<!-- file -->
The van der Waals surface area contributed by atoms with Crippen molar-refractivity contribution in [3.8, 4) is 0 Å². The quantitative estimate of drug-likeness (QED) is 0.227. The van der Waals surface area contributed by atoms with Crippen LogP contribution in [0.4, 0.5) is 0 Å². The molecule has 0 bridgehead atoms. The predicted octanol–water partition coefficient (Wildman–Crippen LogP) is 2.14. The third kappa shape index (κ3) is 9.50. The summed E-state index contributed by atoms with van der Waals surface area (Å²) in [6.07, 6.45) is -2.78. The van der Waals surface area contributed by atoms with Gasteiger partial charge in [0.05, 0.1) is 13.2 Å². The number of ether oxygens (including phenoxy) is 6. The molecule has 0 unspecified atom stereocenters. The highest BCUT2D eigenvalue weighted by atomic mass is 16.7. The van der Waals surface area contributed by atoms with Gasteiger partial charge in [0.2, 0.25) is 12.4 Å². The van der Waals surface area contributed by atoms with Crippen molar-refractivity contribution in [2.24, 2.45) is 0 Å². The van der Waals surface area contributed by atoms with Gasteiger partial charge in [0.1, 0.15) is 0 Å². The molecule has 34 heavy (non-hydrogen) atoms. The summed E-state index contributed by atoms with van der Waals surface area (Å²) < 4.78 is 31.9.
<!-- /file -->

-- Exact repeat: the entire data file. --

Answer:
The van der Waals surface area contributed by atoms with Crippen molar-refractivity contribution in [3.8, 4) is 0 Å². The quantitative estimate of drug-likeness (QED) is 0.227. The van der Waals surface area contributed by atoms with Crippen LogP contribution in [0.4, 0.5) is 0 Å². The molecule has 0 bridgehead atoms. The predicted octanol–water partition coefficient (Wildman–Crippen LogP) is 2.14. The third kappa shape index (κ3) is 9.50. The summed E-state index contributed by atoms with van der Waals surface area (Å²) in [6.07, 6.45) is -2.78. The van der Waals surface area contributed by atoms with Gasteiger partial charge in [0.05, 0.1) is 13.2 Å². The number of ether oxygens (including phenoxy) is 6. The molecule has 0 unspecified atom stereocenters. The highest BCUT2D eigenvalue weighted by atomic mass is 16.7. The van der Waals surface area contributed by atoms with Gasteiger partial charge in [0.2, 0.25) is 12.4 Å². The van der Waals surface area contributed by atoms with Crippen molar-refractivity contribution in [2.24, 2.45) is 0 Å². The van der Waals surface area contributed by atoms with Gasteiger partial charge in [0.1, 0.15) is 0 Å². The molecule has 34 heavy (non-hydrogen) atoms. The summed E-state index contributed by atoms with van der Waals surface area (Å²) < 4.78 is 31.9.